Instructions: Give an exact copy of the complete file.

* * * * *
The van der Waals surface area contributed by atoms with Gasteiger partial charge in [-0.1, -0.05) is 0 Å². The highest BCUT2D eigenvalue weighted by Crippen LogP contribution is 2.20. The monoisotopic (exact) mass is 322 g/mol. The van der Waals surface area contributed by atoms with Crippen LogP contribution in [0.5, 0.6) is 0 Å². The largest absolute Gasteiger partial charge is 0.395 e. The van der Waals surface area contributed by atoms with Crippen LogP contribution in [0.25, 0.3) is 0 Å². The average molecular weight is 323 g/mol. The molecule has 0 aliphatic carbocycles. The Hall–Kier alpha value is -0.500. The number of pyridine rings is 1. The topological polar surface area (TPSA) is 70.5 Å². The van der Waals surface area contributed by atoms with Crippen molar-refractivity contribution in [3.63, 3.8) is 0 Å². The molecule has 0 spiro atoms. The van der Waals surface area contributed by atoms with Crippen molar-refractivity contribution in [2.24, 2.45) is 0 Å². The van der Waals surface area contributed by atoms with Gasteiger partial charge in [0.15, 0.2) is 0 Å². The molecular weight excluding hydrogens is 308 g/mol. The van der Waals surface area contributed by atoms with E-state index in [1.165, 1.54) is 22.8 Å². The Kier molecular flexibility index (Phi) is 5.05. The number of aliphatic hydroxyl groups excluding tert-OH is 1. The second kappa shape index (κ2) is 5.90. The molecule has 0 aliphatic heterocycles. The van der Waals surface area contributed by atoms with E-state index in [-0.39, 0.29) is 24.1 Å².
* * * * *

The van der Waals surface area contributed by atoms with Gasteiger partial charge in [-0.1, -0.05) is 0 Å². The highest BCUT2D eigenvalue weighted by Crippen LogP contribution is 2.20. The monoisotopic (exact) mass is 322 g/mol. The van der Waals surface area contributed by atoms with Crippen LogP contribution in [0.5, 0.6) is 0 Å². The largest absolute Gasteiger partial charge is 0.395 e. The van der Waals surface area contributed by atoms with Crippen LogP contribution in [0.25, 0.3) is 0 Å². The average molecular weight is 323 g/mol. The molecule has 0 aliphatic carbocycles. The Hall–Kier alpha value is -0.500. The number of pyridine rings is 1. The topological polar surface area (TPSA) is 70.5 Å². The van der Waals surface area contributed by atoms with Crippen molar-refractivity contribution in [3.63, 3.8) is 0 Å². The molecule has 0 spiro atoms. The van der Waals surface area contributed by atoms with Crippen molar-refractivity contribution in [2.24, 2.45) is 0 Å². The van der Waals surface area contributed by atoms with Gasteiger partial charge in [0.15, 0.2) is 0 Å². The molecular weight excluding hydrogens is 308 g/mol. The van der Waals surface area contributed by atoms with E-state index in [1.165, 1.54) is 22.8 Å². The Kier molecular flexibility index (Phi) is 5.05. The number of aliphatic hydroxyl groups excluding tert-OH is 1. The second kappa shape index (κ2) is 5.90. The molecule has 0 aliphatic heterocycles. The van der Waals surface area contributed by atoms with E-state index in [-0.39, 0.29) is 24.1 Å².